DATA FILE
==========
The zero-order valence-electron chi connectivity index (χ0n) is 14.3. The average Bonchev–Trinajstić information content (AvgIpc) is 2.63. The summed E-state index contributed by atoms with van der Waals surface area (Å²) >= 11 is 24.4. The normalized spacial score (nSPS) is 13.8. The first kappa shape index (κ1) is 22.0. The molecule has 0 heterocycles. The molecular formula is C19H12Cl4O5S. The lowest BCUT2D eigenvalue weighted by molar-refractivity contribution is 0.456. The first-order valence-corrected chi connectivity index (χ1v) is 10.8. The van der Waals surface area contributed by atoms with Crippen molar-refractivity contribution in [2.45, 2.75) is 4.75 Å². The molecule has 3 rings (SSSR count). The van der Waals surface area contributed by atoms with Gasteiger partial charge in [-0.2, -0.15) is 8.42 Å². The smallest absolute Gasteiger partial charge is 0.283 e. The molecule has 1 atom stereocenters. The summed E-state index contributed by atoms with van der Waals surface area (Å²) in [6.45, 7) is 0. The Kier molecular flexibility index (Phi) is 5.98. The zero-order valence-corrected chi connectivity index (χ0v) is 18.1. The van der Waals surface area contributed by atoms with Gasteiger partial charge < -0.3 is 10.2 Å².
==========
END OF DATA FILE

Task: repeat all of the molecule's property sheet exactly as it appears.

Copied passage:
The zero-order valence-electron chi connectivity index (χ0n) is 14.3. The average Bonchev–Trinajstić information content (AvgIpc) is 2.63. The summed E-state index contributed by atoms with van der Waals surface area (Å²) >= 11 is 24.4. The normalized spacial score (nSPS) is 13.8. The first kappa shape index (κ1) is 22.0. The molecule has 0 heterocycles. The molecular formula is C19H12Cl4O5S. The lowest BCUT2D eigenvalue weighted by molar-refractivity contribution is 0.456. The first-order valence-corrected chi connectivity index (χ1v) is 10.8. The van der Waals surface area contributed by atoms with Crippen molar-refractivity contribution in [2.45, 2.75) is 4.75 Å². The molecule has 3 rings (SSSR count). The van der Waals surface area contributed by atoms with Gasteiger partial charge in [-0.2, -0.15) is 8.42 Å². The smallest absolute Gasteiger partial charge is 0.283 e. The molecule has 1 atom stereocenters. The summed E-state index contributed by atoms with van der Waals surface area (Å²) in [6.45, 7) is 0. The Kier molecular flexibility index (Phi) is 5.98. The zero-order valence-corrected chi connectivity index (χ0v) is 18.1. The van der Waals surface area contributed by atoms with Gasteiger partial charge < -0.3 is 10.2 Å².